A Different Way to Do Teen Ministry Campus Ministry Church, Short-term missions?

https://i0.wp.com/www.unitydanville.org/skedlogo.gifTheory, Part 3 — Or how teen mission trip reports can be about someone other than the teens

Two short-term mission trips.

Trip 1. The adults bought plane tickets and hired a bus so the kids can go to Central America to paint a house. The youth ministers spent six months getting enough adult volunteers, because it takes a lot of adults to chaperone the kids. They’ve planned one day of snorkeling at the end to reward everyone for their hard work and sacrifice.

Result: Kids see deep poverty and are touched. They bond with each other and some of the adults. Trip is fun. Lots of pictures taken. And they learn that short-term missions are for teens. Adults either send money or chaperone. The adults have a passion for the teens but not for the Central Americans, not really.

Trip 2. The adults are planning a trip to visit an orphanage in the Bahamas. They ask the missions committee for support, but they’ll go even if they don’t get support. They are passionate about those kids and that part of the world. They plan to spend 16-hour days working and teaching and playing and bonding with the orphans — who are desperate for adult affection and affirmation. Many of the adults would adopt some of the kids if the goverment would let them.

There are plenty of good projects that the teens can help with, because the program is about teaching Bible to the Bahamian children through a VBS and helping to improve their ramshackle orphanage. Men come prepared to build and repair, and teens would be good help.

Several teens sign up to go, they work hard, and they all decide to give up their day at the beach to spend one more day playing with the children at the orphanage. They’d rather give the kids one more day of joy — the orphanage is more fun than the beach.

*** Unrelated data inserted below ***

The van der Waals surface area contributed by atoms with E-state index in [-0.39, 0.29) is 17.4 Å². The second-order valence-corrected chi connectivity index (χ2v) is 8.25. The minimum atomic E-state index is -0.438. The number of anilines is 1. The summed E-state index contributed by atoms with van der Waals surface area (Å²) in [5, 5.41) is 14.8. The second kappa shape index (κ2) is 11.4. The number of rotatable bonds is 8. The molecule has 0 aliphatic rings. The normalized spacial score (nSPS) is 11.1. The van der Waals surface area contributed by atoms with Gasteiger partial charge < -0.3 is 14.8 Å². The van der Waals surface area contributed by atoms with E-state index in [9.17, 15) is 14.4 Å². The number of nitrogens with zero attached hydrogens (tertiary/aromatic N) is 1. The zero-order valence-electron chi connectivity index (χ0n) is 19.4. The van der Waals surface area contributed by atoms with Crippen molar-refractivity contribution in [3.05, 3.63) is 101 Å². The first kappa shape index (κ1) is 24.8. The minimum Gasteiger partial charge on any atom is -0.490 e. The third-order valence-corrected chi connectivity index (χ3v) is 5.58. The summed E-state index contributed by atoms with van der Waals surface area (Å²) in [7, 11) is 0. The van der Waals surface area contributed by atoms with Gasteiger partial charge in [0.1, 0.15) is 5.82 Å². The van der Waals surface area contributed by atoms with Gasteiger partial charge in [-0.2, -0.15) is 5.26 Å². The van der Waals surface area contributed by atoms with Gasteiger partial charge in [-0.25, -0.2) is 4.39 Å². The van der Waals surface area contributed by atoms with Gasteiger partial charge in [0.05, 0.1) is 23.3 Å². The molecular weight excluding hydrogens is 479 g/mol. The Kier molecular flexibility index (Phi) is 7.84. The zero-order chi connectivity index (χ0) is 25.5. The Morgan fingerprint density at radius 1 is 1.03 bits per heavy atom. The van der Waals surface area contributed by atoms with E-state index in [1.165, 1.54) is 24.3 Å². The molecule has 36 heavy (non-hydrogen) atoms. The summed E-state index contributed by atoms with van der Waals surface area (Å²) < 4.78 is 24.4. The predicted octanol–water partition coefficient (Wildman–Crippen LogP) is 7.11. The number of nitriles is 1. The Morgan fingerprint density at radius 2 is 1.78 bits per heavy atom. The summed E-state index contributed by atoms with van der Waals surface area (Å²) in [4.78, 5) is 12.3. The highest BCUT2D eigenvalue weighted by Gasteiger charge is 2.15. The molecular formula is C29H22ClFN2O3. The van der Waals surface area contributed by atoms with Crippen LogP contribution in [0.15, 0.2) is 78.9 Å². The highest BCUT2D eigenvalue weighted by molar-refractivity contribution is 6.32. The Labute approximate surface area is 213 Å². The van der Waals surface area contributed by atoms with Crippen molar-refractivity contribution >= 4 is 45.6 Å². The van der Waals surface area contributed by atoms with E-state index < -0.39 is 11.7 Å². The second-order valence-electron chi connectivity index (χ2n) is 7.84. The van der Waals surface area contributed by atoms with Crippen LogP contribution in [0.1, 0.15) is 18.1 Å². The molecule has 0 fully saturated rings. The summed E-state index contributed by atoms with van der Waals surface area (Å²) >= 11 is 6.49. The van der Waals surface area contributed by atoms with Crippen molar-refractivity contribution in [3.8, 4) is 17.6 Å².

The kids come home exhausted and they’ve learned valuable life lessons. They’ve learned that the adults in their church have a passion for children of another race and nationality, just because those kids need them. They learn that adults give up vacation and pay their own way to serve because it’s the high point of their year. They learn that the adults are desperate for these kids to learn about Jesus. And the kids form great relationships, but not just with each other. They bond with adults because they worked hard together because they now share a passion. The American kids befriend the Bahamian children and look for ways to correspond on Facebook — but find themselves forced to use snail mail.

The mission isn’t at all about the American teens, but they actually get to do more work of genuine value and build deeper and more meaningful relationships because the mission is for and about others. They bond with the adults more deeply even though the adults weren’t there to form relationships with the teens — because shared ministry bonds people particularly well when shared ministry becomes a shared passion.

The teens learn that they can make a difference, because their service really mattered — they genuinely helped. And they see adults doing things that the teens aren’t yet ready to do, but which they’d like to learn to do. The adults teach and show the teens how to prepare and teach great VBS lessons, how to do repairs and build improvements, and how to minister to people in need. The adults mentor the kids by modeling excellent Christian behavior.

Now, the problem with the Central American trip isn’t that it’s a house painting trip. The problem is that it’s conceived as being for the benefit of the American kids, and those planning it will measure its success based on its effect on the American kids. The Bahamas trip, however, is for the Bahamian kids, and its success will be measured based on the impact on the Bahamian kids. It’s a huge difference.

And in one of those ironies that so fill Christianity, the American kids will actually learn more and form deeper relationships in the Bahamas than Central America — because Christianity is best taught through example. Any time the adults are there mainly for the American kids, the experience will be inferior to a trip where the adults are there mainly for the mission — because there’s no other way for the American kids to see an example of adults on mission.

A note on mentoring

I’m a mentor. I’ve been mentoring since before I learned what a mentor is. You see, that’s how lawyers train lawyers. But it’s not much like mentoring in church. Mentoring in law involves working alongside someone with less experience and helping them master the practice of law.